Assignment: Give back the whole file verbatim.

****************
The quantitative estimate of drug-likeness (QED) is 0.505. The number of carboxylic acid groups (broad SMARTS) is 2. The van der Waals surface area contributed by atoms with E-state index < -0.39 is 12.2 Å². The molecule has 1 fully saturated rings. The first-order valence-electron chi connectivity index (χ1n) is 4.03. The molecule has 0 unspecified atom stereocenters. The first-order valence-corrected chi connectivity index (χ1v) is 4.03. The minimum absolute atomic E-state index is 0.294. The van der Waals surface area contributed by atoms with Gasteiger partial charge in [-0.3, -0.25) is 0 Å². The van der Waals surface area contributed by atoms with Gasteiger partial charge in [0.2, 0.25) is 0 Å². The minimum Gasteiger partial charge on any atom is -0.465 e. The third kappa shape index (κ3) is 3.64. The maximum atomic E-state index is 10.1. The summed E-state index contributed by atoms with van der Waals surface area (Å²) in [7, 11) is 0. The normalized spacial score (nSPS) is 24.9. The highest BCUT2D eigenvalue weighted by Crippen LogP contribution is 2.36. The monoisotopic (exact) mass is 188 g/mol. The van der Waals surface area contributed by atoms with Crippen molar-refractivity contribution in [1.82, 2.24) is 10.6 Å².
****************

The quantitative estimate of drug-likeness (QED) is 0.505. The number of carboxylic acid groups (broad SMARTS) is 2. The van der Waals surface area contributed by atoms with E-state index < -0.39 is 12.2 Å². The molecule has 1 fully saturated rings. The first-order valence-electron chi connectivity index (χ1n) is 4.03. The molecule has 0 unspecified atom stereocenters. The first-order valence-corrected chi connectivity index (χ1v) is 4.03. The minimum absolute atomic E-state index is 0.294. The van der Waals surface area contributed by atoms with Gasteiger partial charge in [-0.3, -0.25) is 0 Å². The van der Waals surface area contributed by atoms with Gasteiger partial charge in [0.2, 0.25) is 0 Å². The minimum Gasteiger partial charge on any atom is -0.465 e. The third kappa shape index (κ3) is 3.64. The maximum atomic E-state index is 10.1. The summed E-state index contributed by atoms with van der Waals surface area (Å²) in [7, 11) is 0. The normalized spacial score (nSPS) is 24.9. The highest BCUT2D eigenvalue weighted by Crippen LogP contribution is 2.36. The monoisotopic (exact) mass is 188 g/mol. The van der Waals surface area contributed by atoms with Crippen molar-refractivity contribution in [1.82, 2.24) is 10.6 Å².